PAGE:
BEYOND THE THING ITSELF
By MICHAEL PERKINS
YOU NO DOUBT HAVE YOUR OWN “RULES” as to when a humble object becomes a noble one to the camera, that strange transference of energy from ordinary to compelling that allows an image to do more than record the thing itself. A million scattered fragments of daily life have been morphed into, if not art, something more than mundane, and it happens in an altogether mysterious way somewhere between picking it and clicking it. I don’t so much have a list of rules as I do a sequence of instincts. I know when I might have stumbled across something, something that, if poked, prodded or teased out in some way, might give me pleasure on the back end. It’s a little more advanced than a crap shoot and a far cry from science.
With still life subjects, unlike portraits or documentary work. there isn’t an argument about the ethics or “purity” of manipulating the material….rearranging it, changing the emphasis, tweaking the light. In fact, still lifes are the only kinds of pictures where “working it” is the main objective. You know you’re molding the material. You want to see what other qualities or aspects you can reveal by, well, kind of playing with your food. It’s like Richard Dreyfuss shaping mashed potatoes into the Devil’s Tower.
If I have any hard and fast rule about still lifes, it may be to throw out my trash a little slower. I can recall several instances in which I was on my way the garbage can with something, only to save it from oblivion at the last minute, turn it over on a table, and then try to tell myself something new about it from this angle or that. The above image, taken a few months ago, was such a salvage job, and, for reasons only important to myself, I like what resulted. Hey, Rauschenburg glued egg cartons on canvas. This ain’t new.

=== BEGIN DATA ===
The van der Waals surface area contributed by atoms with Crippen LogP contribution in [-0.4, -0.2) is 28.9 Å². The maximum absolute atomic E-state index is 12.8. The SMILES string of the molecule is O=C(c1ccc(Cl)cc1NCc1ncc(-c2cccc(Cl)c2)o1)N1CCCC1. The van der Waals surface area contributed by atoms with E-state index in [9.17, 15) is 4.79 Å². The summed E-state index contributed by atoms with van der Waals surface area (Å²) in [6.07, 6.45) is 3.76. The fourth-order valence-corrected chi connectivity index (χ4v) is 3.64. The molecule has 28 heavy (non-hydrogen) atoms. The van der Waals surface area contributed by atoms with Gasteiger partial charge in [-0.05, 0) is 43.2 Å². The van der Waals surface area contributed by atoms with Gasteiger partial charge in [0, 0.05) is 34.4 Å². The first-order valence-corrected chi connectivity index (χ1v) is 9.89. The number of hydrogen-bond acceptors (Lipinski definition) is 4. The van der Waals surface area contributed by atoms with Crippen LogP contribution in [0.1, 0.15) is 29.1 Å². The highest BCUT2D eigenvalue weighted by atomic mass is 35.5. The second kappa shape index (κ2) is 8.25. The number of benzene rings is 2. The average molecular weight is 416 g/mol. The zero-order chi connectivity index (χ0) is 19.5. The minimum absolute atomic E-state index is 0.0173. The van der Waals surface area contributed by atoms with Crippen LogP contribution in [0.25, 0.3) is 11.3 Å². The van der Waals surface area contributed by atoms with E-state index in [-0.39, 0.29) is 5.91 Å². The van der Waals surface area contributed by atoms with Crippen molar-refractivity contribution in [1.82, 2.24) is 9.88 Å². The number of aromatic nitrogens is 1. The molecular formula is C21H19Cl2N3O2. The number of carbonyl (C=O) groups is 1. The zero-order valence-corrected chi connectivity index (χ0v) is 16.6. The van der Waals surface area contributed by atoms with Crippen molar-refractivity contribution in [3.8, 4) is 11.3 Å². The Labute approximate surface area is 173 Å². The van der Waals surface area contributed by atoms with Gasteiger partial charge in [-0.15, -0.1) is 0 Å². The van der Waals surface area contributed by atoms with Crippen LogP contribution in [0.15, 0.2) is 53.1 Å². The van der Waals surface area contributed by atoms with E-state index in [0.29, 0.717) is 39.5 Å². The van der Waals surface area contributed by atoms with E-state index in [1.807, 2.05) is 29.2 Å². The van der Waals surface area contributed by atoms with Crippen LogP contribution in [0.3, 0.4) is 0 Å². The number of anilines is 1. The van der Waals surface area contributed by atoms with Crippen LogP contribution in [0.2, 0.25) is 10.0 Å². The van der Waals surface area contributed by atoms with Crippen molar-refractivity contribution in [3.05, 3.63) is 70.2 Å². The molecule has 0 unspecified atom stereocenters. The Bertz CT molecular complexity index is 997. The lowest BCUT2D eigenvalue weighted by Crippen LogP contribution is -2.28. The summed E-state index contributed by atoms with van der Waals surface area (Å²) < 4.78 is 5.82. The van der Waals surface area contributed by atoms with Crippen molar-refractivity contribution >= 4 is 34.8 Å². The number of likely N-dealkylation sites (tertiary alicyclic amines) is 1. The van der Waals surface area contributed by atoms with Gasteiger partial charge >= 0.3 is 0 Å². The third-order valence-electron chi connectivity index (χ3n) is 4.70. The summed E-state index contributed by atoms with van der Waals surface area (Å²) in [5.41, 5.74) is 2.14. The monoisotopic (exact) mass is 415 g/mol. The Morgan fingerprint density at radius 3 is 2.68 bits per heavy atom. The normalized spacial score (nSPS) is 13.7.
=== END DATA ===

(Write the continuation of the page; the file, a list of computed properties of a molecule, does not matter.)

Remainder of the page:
My wife had packed a quick fruit and nut snack into a piece of aluminum foil, forgot to eat it, and brought it back home in her lunch sack. In cleaning out the sack, I figured she would not want to take it a second day and started to throw it out. Re-wrapped several times, the foil now had a refractive quality which, in conjunction with window light from our patio, seemed to amp up the color of the apple slice and the almonds. Better yet, by playing with the crinkle factor of the foil, I could turn it into a combination reflector pan and bounce card. Five or six shots worth of work, and suddenly the afternoon seemed worthwhile.
I know, nuts.
Fruits and nuts, to be exact. Hey, if we don’t play, how will we learn to work? Get out on the playground. Make the playground.
And inspect your trash as you roll it to the curb.
Hey, you never know.